St. Benedict the Moor
Son of slaves became Franciscan superior
Feast: April 4
Born near Messina, on the Italian island of Sicily, Benedict was the son of African slaves who, as their eldest son, was given his freedom. Growing up, he was nicknamed “il moro sante” (“the holy Moor”) for his piety and good works. He became a hermit and then the community’s superior; but, after the pope ordered them to disband in 1562, Benedict became a Franciscan lay brother. He served as cook, but drew many visitors and supplicants with his reputation for holiness and miracles. Despite his illiteracy, Benedict was chosen as superior and also as novice master, before being allowed to return to his kitchen refuge. He is a patron saint of Palermo, Sicily, and of black people in the United States.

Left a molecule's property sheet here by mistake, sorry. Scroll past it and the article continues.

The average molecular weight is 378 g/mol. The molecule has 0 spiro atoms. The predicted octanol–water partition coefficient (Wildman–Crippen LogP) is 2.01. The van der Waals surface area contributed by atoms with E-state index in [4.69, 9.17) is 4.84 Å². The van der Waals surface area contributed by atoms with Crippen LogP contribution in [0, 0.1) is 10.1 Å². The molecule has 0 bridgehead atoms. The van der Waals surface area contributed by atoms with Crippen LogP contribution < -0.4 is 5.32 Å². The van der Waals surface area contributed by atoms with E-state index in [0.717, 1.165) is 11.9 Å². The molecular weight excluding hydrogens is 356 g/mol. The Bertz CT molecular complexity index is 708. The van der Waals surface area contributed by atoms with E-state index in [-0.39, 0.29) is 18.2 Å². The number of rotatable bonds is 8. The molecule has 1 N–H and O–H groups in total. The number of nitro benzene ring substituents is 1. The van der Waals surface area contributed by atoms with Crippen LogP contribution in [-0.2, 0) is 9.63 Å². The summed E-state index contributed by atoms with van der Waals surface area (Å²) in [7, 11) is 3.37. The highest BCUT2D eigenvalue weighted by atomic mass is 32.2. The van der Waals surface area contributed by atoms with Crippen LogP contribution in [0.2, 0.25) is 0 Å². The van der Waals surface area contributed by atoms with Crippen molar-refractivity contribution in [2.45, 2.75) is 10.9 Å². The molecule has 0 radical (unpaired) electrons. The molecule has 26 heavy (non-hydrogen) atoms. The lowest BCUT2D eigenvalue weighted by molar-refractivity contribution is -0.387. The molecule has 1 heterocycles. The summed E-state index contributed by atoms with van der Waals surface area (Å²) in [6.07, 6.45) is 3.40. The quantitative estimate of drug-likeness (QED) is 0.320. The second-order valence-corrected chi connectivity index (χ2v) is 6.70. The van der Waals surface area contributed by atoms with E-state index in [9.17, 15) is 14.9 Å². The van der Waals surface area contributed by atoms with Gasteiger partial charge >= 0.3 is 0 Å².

- Catholic News Service
Northwest Catholic - April 2017